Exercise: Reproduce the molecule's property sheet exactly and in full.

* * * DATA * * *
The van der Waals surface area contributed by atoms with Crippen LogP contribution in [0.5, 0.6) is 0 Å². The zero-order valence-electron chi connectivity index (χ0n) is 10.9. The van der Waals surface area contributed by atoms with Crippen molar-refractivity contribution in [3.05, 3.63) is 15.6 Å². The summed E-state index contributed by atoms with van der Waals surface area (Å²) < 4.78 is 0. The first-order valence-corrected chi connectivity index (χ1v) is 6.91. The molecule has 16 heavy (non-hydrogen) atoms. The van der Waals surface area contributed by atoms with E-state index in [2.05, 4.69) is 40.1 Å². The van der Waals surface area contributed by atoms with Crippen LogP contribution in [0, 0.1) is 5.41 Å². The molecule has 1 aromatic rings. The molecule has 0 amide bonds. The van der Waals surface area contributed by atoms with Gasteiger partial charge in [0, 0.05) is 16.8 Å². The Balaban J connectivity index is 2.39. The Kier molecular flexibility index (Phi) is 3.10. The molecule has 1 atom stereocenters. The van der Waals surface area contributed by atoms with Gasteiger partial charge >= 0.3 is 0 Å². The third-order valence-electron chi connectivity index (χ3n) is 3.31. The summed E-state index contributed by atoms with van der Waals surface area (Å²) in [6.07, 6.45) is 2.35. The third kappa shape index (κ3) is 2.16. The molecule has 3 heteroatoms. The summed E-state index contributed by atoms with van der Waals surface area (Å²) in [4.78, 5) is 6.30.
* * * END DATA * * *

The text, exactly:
The van der Waals surface area contributed by atoms with Crippen LogP contribution in [0.5, 0.6) is 0 Å². The zero-order valence-electron chi connectivity index (χ0n) is 10.9. The van der Waals surface area contributed by atoms with Crippen molar-refractivity contribution in [3.05, 3.63) is 15.6 Å². The summed E-state index contributed by atoms with van der Waals surface area (Å²) < 4.78 is 0. The first-order valence-corrected chi connectivity index (χ1v) is 6.91. The molecule has 16 heavy (non-hydrogen) atoms. The van der Waals surface area contributed by atoms with E-state index in [2.05, 4.69) is 40.1 Å². The van der Waals surface area contributed by atoms with Crippen LogP contribution in [0, 0.1) is 5.41 Å². The molecule has 1 aromatic rings. The molecule has 0 amide bonds. The van der Waals surface area contributed by atoms with Gasteiger partial charge in [0, 0.05) is 16.8 Å². The Balaban J connectivity index is 2.39. The Kier molecular flexibility index (Phi) is 3.10. The molecule has 1 atom stereocenters. The van der Waals surface area contributed by atoms with Gasteiger partial charge >= 0.3 is 0 Å². The third-order valence-electron chi connectivity index (χ3n) is 3.31. The summed E-state index contributed by atoms with van der Waals surface area (Å²) in [6.07, 6.45) is 2.35. The third kappa shape index (κ3) is 2.16. The molecule has 3 heteroatoms. The summed E-state index contributed by atoms with van der Waals surface area (Å²) in [4.78, 5) is 6.30.